Back at Choir again!

It was great to be back at Choir rehearsal last Thursday.  After several weeks’ break, exercising the rusty vocal chords and grappling with the intricacies of a maestro’s choral writing was a good way to spend an evening.  And of course it was great to catch up with friends during the break, hearing about overseas trips, inter-state journeys and other goings-on.  Some familiar faces were still missing, but hopefully they will return in the next few weeks.

Thank you, Naomi, for a great Bulletin this week.  The article from the Guardian and the Wikipedia entries for Mozart and Mozart Requiem are indeed fascinating in giving something of an insight into what we are about to sing.  There are also a number of books about Mozart, all of which contain further material about how Mozart came to write the Requiem, and how it came to be completed.  A particularly interesting one on the Amazon Australia website is by the artist Sacheverell Sitwell, someone who had a deep understanding of the creative process from his own personal experience and that of many artistic friends and colleagues.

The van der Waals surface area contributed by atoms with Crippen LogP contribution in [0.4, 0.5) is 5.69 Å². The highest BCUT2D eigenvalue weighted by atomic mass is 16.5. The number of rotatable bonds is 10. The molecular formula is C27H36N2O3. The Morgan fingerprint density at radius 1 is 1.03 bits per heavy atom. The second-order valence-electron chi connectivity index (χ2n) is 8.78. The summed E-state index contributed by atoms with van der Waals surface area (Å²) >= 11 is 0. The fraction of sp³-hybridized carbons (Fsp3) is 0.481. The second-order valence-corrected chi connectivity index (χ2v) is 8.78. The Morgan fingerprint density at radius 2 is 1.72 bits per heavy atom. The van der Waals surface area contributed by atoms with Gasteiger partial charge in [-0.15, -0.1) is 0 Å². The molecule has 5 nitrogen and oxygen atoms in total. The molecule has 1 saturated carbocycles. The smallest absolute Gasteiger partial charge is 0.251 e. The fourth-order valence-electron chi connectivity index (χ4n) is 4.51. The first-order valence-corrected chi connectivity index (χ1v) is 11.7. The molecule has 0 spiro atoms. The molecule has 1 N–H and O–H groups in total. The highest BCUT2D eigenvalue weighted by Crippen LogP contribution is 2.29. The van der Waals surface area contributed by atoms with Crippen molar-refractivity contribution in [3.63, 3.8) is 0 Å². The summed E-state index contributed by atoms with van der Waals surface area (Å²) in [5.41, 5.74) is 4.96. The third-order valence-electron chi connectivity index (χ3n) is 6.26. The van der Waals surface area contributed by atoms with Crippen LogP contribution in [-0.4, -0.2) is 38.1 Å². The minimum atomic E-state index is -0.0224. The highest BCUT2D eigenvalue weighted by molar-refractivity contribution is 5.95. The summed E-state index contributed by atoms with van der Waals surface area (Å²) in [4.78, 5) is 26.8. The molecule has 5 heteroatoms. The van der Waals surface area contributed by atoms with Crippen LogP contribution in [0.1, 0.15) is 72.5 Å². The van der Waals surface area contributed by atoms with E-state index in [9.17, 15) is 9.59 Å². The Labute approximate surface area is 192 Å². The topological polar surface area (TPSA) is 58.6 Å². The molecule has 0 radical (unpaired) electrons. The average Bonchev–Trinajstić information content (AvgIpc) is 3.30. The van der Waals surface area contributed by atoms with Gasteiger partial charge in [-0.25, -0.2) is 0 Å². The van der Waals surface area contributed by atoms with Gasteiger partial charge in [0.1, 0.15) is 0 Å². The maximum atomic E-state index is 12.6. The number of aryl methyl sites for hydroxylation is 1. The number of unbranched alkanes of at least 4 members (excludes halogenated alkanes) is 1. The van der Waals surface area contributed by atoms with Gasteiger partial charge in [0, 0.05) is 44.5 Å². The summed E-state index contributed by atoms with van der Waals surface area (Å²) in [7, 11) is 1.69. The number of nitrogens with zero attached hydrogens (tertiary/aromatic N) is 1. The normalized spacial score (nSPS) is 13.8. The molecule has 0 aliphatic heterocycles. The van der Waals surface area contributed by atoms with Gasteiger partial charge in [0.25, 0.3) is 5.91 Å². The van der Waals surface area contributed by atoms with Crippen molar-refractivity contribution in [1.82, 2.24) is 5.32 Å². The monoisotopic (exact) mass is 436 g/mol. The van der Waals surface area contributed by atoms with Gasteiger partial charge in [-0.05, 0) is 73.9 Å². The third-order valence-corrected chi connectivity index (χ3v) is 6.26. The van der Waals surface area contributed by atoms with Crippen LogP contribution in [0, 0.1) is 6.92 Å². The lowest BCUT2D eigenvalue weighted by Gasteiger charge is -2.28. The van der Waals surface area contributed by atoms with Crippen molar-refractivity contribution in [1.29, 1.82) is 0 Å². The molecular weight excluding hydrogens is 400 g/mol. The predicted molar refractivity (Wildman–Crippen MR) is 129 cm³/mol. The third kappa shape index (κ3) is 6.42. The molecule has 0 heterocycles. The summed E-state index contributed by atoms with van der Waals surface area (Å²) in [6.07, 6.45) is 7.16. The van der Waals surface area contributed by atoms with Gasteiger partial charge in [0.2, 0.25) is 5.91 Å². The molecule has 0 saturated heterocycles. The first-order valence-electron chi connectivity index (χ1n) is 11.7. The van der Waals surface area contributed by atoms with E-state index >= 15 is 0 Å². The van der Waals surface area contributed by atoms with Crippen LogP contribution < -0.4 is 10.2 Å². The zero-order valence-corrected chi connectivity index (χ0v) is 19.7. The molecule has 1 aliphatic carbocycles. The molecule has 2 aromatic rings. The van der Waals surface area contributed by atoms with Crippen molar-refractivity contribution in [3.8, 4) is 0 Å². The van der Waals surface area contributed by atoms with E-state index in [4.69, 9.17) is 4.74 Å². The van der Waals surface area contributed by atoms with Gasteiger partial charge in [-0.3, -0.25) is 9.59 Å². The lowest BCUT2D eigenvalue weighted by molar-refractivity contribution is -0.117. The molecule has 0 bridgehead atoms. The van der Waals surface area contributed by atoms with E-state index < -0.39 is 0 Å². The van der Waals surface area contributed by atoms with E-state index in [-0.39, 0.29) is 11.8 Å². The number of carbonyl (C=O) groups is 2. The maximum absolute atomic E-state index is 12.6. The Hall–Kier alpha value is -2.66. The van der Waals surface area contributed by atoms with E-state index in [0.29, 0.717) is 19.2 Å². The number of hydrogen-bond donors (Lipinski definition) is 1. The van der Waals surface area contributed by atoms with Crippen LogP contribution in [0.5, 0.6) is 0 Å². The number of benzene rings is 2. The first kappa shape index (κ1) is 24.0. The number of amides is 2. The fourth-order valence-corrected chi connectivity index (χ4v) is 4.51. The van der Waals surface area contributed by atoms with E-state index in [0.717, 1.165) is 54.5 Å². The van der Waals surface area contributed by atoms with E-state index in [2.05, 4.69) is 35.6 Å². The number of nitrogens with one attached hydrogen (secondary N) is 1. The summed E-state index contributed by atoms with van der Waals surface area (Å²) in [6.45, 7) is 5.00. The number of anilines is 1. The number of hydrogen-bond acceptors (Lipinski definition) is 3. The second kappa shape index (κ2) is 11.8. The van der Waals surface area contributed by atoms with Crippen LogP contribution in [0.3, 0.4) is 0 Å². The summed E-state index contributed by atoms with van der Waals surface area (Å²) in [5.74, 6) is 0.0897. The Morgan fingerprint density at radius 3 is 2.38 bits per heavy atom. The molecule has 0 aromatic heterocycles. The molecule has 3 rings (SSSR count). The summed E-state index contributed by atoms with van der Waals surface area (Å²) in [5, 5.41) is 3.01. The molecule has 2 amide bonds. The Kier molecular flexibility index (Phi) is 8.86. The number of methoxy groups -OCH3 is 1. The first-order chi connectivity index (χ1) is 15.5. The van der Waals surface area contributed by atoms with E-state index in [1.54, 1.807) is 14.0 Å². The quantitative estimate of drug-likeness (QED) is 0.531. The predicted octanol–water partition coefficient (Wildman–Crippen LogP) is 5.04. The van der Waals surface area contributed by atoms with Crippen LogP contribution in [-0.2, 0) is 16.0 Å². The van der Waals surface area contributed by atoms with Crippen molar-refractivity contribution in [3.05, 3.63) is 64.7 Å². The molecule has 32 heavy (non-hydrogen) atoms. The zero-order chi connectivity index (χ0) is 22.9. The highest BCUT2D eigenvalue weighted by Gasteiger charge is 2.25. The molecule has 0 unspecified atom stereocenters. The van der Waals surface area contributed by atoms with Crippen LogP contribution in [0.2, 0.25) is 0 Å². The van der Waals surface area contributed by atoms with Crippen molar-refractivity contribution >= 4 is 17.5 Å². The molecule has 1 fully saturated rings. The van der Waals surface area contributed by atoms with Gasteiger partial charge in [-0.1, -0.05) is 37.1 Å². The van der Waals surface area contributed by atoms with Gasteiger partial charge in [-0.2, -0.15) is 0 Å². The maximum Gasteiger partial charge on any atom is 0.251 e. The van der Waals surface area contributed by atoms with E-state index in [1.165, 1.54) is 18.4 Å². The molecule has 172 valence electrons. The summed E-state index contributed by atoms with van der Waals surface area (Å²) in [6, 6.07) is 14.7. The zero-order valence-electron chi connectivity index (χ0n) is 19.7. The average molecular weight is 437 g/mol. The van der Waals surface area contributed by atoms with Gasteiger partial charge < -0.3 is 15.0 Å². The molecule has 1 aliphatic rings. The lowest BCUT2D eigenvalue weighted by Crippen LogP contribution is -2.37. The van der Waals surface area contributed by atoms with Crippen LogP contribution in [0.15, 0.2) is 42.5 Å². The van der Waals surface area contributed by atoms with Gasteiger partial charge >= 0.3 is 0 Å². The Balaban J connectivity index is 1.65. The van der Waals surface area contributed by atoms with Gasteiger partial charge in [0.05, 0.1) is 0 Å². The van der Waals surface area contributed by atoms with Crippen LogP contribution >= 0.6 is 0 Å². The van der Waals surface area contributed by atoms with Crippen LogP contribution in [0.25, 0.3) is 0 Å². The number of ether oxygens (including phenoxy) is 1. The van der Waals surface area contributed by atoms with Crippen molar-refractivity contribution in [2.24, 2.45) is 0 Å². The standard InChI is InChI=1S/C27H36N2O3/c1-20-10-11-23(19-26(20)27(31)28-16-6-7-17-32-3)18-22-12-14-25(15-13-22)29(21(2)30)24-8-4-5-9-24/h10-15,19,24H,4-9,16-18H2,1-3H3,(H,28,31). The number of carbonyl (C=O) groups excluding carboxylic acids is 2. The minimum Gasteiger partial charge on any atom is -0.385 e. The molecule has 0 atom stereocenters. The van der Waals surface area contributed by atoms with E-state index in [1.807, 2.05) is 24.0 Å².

Perhaps because of the circumstances of the Requiem’s incompleteness on Mozart’s death, a number of composers in addition to Sussmeyer have made their own attempts at its completion.  I remember several years ago hearing a version “completed and augmented”  by the Australian composer Gordon Kerry, sung by the Sydney Chamber Choir.  My records show that the highlight of the concert for me was not the Requiem, but the previous item, a selection from Victoria’s Tenebrae Responses – over thirty minutes of a cappella singing, brilliantly executed and perfectly in tune.

Maybe that suggests why Sussmeyer’s version seems to be the ending of choice.  Another very powerful reason is that it is most likely that Sussmeyer’s completion was commissioned by Mozart’s widow Constanze.

But whatever the machinations and intrigue that went into the creation of this wonderful piece of music, I have no doubt that we will all enjoy rehearsing it over the next few months, and gain a huge sense of satisfaction when we perform it in May.   We can look forward to hearing Carlos’ insights into the music and to understanding its true meaning and relevance.